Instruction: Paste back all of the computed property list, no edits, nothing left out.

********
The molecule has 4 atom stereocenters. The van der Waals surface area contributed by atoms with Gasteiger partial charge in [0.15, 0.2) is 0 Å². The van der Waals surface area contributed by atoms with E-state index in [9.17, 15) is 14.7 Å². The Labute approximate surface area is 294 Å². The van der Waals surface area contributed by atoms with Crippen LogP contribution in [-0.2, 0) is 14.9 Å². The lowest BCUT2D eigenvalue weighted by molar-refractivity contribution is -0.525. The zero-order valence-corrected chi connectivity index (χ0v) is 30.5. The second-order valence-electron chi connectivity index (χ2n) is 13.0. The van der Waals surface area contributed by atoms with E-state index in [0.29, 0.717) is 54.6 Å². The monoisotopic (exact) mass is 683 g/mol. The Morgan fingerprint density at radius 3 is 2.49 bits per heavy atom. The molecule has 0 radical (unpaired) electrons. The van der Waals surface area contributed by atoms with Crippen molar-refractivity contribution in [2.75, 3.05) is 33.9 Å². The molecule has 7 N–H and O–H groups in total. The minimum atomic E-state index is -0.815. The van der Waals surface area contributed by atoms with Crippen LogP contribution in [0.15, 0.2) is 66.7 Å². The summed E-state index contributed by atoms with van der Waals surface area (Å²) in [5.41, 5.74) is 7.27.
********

The molecule has 4 atom stereocenters. The van der Waals surface area contributed by atoms with Gasteiger partial charge in [0.15, 0.2) is 0 Å². The van der Waals surface area contributed by atoms with E-state index in [9.17, 15) is 14.7 Å². The Labute approximate surface area is 294 Å². The van der Waals surface area contributed by atoms with Crippen LogP contribution in [-0.2, 0) is 14.9 Å². The lowest BCUT2D eigenvalue weighted by molar-refractivity contribution is -0.525. The zero-order valence-corrected chi connectivity index (χ0v) is 30.5. The second-order valence-electron chi connectivity index (χ2n) is 13.0. The van der Waals surface area contributed by atoms with E-state index in [0.29, 0.717) is 54.6 Å². The monoisotopic (exact) mass is 683 g/mol. The Morgan fingerprint density at radius 3 is 2.49 bits per heavy atom. The molecule has 0 radical (unpaired) electrons. The van der Waals surface area contributed by atoms with Crippen molar-refractivity contribution in [2.75, 3.05) is 33.9 Å². The molecule has 7 N–H and O–H groups in total. The minimum atomic E-state index is -0.815. The van der Waals surface area contributed by atoms with Crippen LogP contribution in [0.15, 0.2) is 66.7 Å². The summed E-state index contributed by atoms with van der Waals surface area (Å²) in [5.41, 5.74) is 7.27.